The Supreme Court of the
Colony of British Columbia
During the years after the grant of Vancouver Island to the Company in 1849, the area lying between the Rocky Mountains and the coast remained remote and mysterious. Victoria sheltered its fur trade from the approach of traders by sea, and Fort Langley on the Fraser River had succeeded in preventing even British vessels from using the river for trading or fishing within the three-mile limit. But the winds of change had begun to blow. Gold and rumours of gold brought seekers into the Kootenays in 1856 and to the rocky banks of the Thompson River by mid 1857. And the arrival of four hundred ounces of gold dust found on the Fraser River at the San Francisco mint in early 1858 caused a rush that would bring a second colony, British Columbia, into existence.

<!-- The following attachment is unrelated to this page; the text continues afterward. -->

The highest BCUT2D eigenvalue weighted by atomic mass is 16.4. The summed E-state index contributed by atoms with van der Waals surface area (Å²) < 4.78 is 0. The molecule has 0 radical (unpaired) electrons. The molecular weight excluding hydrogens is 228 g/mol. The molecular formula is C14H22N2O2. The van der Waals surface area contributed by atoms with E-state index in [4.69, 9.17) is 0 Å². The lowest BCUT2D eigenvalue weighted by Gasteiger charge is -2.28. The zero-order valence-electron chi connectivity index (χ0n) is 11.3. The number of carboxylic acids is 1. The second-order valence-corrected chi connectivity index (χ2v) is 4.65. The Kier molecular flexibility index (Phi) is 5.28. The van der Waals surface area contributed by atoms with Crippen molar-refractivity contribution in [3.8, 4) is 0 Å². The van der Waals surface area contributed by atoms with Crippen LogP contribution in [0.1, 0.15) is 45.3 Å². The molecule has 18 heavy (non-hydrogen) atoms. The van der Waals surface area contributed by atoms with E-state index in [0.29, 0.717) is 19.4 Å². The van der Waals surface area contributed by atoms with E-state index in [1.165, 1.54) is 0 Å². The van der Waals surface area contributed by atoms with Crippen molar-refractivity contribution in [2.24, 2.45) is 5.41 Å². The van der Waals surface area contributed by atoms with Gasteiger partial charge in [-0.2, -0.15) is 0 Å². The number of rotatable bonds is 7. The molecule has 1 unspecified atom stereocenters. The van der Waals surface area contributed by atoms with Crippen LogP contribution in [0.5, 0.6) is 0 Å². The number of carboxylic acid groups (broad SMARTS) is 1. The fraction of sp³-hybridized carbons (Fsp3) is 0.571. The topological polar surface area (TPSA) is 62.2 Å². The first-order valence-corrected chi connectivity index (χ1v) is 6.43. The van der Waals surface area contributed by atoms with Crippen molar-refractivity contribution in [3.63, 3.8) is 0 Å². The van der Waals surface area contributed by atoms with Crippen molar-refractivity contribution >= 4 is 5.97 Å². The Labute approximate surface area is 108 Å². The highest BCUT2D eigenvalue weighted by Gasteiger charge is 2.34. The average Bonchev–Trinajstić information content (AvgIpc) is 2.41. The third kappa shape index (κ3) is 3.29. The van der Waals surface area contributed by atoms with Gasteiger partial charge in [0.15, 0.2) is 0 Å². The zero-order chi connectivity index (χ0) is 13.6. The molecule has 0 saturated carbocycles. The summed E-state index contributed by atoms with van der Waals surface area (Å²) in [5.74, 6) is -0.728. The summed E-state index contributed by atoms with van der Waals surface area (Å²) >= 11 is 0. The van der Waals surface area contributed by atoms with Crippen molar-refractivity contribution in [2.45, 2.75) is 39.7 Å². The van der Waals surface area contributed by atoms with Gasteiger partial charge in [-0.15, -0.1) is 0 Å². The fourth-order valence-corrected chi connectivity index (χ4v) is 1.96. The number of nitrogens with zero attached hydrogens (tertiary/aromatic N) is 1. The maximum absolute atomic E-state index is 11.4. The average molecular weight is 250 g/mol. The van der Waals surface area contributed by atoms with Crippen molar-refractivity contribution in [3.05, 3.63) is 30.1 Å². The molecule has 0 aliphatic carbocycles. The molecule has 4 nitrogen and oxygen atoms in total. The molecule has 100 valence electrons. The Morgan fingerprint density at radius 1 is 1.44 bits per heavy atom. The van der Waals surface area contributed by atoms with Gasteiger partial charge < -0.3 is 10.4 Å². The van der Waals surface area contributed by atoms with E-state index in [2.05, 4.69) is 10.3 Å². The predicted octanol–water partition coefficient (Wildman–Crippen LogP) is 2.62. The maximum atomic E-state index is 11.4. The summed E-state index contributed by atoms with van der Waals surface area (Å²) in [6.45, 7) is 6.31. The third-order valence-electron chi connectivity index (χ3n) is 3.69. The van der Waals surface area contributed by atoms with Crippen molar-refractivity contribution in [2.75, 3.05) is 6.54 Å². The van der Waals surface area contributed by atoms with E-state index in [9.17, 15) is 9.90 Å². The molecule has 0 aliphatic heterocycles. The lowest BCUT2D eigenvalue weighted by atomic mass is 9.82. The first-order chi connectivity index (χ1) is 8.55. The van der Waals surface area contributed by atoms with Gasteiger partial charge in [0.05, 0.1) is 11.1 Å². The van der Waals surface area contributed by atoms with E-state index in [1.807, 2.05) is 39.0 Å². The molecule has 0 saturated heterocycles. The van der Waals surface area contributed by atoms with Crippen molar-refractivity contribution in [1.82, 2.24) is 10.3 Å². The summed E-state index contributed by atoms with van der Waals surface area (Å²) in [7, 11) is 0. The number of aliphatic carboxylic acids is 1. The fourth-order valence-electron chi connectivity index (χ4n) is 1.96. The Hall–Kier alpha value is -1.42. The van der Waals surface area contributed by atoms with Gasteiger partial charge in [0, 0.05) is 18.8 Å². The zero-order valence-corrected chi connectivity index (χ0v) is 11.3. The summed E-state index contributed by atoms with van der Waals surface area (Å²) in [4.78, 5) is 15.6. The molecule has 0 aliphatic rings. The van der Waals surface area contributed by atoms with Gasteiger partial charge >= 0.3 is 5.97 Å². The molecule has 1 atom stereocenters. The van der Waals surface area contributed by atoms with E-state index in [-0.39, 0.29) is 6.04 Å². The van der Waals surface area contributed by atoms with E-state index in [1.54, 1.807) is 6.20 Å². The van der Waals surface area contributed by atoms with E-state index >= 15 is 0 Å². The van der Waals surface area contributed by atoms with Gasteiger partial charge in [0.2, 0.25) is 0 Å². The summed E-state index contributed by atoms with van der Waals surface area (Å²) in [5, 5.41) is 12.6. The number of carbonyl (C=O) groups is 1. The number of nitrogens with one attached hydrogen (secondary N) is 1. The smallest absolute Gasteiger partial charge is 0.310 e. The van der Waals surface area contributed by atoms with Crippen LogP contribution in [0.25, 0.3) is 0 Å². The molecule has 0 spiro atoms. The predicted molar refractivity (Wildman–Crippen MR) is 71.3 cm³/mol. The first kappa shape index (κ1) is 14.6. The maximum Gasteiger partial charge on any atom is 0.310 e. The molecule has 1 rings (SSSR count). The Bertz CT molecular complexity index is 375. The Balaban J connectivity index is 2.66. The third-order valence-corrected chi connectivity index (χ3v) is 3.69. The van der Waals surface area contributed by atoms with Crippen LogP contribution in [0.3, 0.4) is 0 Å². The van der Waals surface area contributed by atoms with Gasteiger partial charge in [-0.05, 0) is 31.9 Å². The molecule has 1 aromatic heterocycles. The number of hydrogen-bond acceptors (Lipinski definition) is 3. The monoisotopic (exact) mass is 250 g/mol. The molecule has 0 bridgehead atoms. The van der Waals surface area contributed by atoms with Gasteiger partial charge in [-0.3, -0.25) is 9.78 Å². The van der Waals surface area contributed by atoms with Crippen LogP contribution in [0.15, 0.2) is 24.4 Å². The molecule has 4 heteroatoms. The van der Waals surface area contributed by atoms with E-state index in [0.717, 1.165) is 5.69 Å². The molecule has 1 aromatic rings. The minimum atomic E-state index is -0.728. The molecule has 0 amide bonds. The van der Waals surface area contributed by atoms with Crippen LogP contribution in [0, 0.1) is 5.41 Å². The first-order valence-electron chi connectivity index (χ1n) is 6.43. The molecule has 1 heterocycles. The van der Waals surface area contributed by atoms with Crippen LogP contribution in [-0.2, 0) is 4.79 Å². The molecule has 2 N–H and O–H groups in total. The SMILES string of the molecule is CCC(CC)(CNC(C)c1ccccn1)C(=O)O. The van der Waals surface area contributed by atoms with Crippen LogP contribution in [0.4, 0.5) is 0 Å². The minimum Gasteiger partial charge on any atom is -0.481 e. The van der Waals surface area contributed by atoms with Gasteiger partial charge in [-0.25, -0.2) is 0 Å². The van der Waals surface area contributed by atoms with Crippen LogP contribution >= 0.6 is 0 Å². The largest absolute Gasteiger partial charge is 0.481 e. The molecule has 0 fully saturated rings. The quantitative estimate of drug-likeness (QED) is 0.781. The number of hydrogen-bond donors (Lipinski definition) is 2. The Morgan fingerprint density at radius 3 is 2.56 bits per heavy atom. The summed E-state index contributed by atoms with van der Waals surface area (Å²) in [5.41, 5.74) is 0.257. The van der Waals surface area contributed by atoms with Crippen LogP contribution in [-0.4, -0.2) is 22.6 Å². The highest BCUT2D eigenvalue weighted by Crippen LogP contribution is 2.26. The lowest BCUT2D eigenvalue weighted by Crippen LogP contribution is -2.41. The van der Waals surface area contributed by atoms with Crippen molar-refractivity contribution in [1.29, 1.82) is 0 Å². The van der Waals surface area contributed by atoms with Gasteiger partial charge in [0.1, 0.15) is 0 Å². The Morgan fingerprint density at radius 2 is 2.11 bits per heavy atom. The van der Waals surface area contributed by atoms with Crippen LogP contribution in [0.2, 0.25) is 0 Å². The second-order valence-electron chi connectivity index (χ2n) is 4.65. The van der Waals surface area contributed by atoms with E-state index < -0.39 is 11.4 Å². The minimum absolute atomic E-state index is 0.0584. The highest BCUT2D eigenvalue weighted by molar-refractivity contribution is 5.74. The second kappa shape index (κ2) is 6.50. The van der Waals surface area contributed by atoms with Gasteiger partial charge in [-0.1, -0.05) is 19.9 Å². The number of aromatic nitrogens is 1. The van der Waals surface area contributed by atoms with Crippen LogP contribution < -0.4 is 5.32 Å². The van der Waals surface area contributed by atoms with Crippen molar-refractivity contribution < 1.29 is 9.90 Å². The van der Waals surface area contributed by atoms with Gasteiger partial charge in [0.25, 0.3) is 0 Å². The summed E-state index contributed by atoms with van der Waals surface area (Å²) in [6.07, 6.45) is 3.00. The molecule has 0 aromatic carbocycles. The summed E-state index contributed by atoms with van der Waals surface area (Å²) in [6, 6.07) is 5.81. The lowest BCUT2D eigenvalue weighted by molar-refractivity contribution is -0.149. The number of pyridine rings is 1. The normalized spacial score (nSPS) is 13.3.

The gold-seekers followed various routes into the territory, but most of those from California came by way of Victoria. The vanguard arrived there on 25 April 1858. The astounded residents saw the American steamer Commodore berth with her decks crowded with about 450 passengers, some British, some American, but for the most part German and Italian. All were well behaved. A few chose to remain in Victoria, but the greater number refused to be intimidated by the dangers of crossing the gulf and moving up the Fraser River. Using all means available, they pressed on past Fort Langley, and, when news of the returns yielded from the sandbars between Fort Hope and Fort Yale got out, other fortune- seekers soon followed. By year's end an estimated twenty-five thousand eager miners had arrived on the Fraser to search for gold.